Would you believe that Tchaikovsky (whose house in Ukraine was recently destroyed in the war), Stravinsky, and Prokofiev (who was born in Eastern Ukraine), all had deep Ukrainian roots? World-famous pianists Vladimir Horowitz, Sviatoslav Richter, and violinists David Oistrakh and Leonid Kogan were all born in Ukraine too. While not the subject of this introductory article, I will return to these famous names in the future. What is immediately clear from this, however, is that we know little about Ukraine’s musical story. Not only has this surprising country been fertile ground as the breadbasket of Europe, but it has also been propitious for the arts.

Unfortunately, international recognition of Ukraine’s contribution to the arts and particularly to classical music has not been taken seriously by Western musicians and music institutions, and other than Russia’s famous composers with Ukrainian origins cited earlier, people in the West know little or nothing about Ukraine’s music. That was embarrassingly my case as well until recent events led me to do some research. In fact, Ukraine’s musical culture is so vast that I could not do it justice in a single article. I will therefore do my best to share with you here, and in follow-up articles, the fruits of my digging along with my personal reflections on the classical music tradition of Ukraine.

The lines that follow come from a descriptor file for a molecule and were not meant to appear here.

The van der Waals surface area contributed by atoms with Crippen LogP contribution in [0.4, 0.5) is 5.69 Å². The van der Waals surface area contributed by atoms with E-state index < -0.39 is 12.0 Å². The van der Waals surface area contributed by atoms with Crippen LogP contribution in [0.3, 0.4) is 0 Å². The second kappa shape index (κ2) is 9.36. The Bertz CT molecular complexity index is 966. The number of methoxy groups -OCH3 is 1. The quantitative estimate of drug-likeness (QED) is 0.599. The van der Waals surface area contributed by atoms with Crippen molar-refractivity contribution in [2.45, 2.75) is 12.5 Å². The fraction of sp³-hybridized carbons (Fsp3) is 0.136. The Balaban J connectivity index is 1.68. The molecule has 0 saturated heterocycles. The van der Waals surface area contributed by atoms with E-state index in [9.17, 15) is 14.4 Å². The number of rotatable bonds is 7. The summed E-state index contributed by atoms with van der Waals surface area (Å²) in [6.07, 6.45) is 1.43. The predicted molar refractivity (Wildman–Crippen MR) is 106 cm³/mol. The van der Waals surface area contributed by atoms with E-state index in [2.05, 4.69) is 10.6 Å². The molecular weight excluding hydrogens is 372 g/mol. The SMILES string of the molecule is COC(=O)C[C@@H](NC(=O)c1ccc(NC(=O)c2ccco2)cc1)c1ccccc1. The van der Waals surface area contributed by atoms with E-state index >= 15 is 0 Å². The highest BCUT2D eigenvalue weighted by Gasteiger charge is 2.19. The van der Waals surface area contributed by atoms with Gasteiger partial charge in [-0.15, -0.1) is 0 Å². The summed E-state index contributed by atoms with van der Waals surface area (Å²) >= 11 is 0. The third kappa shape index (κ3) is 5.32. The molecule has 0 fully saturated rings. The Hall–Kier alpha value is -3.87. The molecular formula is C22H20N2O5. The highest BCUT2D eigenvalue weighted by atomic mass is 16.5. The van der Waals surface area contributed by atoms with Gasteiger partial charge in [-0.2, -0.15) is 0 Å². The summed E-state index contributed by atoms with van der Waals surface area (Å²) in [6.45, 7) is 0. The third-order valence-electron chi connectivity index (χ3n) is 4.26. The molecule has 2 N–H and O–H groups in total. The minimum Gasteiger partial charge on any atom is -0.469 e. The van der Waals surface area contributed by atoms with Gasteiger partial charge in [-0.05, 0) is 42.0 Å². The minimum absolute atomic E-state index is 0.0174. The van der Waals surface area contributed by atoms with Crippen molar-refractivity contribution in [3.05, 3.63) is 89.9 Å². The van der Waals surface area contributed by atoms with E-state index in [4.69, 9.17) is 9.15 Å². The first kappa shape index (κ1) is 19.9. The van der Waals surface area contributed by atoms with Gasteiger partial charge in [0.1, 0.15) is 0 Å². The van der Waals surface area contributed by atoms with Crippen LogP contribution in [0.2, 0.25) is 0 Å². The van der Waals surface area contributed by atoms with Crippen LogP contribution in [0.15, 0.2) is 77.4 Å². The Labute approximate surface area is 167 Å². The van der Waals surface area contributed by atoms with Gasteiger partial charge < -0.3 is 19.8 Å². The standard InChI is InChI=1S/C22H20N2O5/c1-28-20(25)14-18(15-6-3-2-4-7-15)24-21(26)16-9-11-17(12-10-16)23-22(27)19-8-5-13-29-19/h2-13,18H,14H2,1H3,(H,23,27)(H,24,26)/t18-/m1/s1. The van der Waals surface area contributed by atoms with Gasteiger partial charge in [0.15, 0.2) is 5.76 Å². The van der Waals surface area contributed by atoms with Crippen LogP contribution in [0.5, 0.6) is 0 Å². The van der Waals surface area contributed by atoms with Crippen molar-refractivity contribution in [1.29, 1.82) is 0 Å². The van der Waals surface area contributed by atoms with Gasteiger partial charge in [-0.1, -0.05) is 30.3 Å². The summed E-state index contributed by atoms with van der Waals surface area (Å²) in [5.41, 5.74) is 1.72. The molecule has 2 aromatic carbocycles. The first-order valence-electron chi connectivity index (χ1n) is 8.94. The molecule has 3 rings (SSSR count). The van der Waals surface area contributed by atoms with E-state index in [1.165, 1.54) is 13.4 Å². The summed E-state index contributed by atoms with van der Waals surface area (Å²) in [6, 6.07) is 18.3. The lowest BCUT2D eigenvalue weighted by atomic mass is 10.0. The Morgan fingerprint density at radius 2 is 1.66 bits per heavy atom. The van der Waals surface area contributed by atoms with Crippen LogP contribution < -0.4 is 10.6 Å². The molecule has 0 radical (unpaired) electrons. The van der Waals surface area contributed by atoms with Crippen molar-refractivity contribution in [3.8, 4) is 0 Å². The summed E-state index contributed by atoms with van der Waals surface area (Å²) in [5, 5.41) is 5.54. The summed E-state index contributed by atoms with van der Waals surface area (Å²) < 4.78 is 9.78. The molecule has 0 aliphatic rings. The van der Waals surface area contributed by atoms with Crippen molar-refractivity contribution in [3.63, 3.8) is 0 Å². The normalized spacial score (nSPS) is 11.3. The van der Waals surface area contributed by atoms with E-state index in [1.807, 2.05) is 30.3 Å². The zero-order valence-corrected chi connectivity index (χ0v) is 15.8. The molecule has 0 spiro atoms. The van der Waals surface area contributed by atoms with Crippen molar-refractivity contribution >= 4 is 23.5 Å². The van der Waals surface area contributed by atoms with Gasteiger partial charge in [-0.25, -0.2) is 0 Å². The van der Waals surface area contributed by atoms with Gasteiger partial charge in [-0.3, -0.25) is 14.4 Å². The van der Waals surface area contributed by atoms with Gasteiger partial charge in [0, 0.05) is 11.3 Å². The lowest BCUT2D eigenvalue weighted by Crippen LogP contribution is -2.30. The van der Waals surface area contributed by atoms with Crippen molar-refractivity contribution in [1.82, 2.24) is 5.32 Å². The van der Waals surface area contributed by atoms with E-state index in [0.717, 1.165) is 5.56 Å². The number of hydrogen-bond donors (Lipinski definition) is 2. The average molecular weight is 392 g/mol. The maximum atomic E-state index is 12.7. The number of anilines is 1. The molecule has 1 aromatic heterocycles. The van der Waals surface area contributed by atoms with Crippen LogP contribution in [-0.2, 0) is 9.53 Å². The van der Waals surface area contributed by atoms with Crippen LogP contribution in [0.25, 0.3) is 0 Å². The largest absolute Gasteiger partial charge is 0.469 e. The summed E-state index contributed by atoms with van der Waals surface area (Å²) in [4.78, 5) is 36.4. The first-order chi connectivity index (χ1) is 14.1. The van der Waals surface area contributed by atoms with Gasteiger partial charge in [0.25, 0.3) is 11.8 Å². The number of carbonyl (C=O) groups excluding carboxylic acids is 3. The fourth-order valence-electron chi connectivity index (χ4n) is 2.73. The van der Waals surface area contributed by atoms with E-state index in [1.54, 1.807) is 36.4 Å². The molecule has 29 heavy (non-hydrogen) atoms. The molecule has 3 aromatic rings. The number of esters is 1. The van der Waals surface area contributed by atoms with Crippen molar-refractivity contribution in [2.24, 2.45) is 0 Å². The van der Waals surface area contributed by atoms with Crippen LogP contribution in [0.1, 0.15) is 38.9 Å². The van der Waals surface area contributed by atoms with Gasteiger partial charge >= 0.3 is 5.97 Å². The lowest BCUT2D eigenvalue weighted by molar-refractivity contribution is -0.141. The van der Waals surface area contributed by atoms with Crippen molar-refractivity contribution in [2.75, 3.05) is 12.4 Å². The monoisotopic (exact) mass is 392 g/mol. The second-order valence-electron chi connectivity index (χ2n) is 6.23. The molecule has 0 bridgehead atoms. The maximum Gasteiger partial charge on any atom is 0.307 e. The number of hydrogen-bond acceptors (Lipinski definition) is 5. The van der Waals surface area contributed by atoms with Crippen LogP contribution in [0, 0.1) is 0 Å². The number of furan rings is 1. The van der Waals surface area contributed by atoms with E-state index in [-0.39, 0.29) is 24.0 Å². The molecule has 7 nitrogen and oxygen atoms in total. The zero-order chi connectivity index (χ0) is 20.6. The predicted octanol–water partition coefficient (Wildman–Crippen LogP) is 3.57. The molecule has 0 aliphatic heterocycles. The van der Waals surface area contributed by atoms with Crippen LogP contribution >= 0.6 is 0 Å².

As we all witnessed, in the early dawn of February 24, 2022, Russian tanks and troops crossed into Ukraine while Russian bombs began to fall on military and civilian targets across the country, in an onslaught which has not relented to this day. Since then, untold thousands of innocent civilians along with thousands of military on both sides have been killed, while many more have been injured, raped, maimed, tortured and abused in unthinkable ways, children included. Millions have had their homes destroyed and lives shattered. In six weeks’ time, nearly ten million people have left their houses and apartments, becoming refugees in their own country and beyond. Russia’s “president”, the inhumane and callous war criminal (how can it not be said?) Vladimir Putin, assumed that the Ukrainian people would welcome Russian troops with open arms and that the Ukrainian army would collapse overnight. What he did not understand about the Ukrainian people was their deep attachment to their land, to their unique culture, to their language, and to their hard-earned independence and democratic aspirations.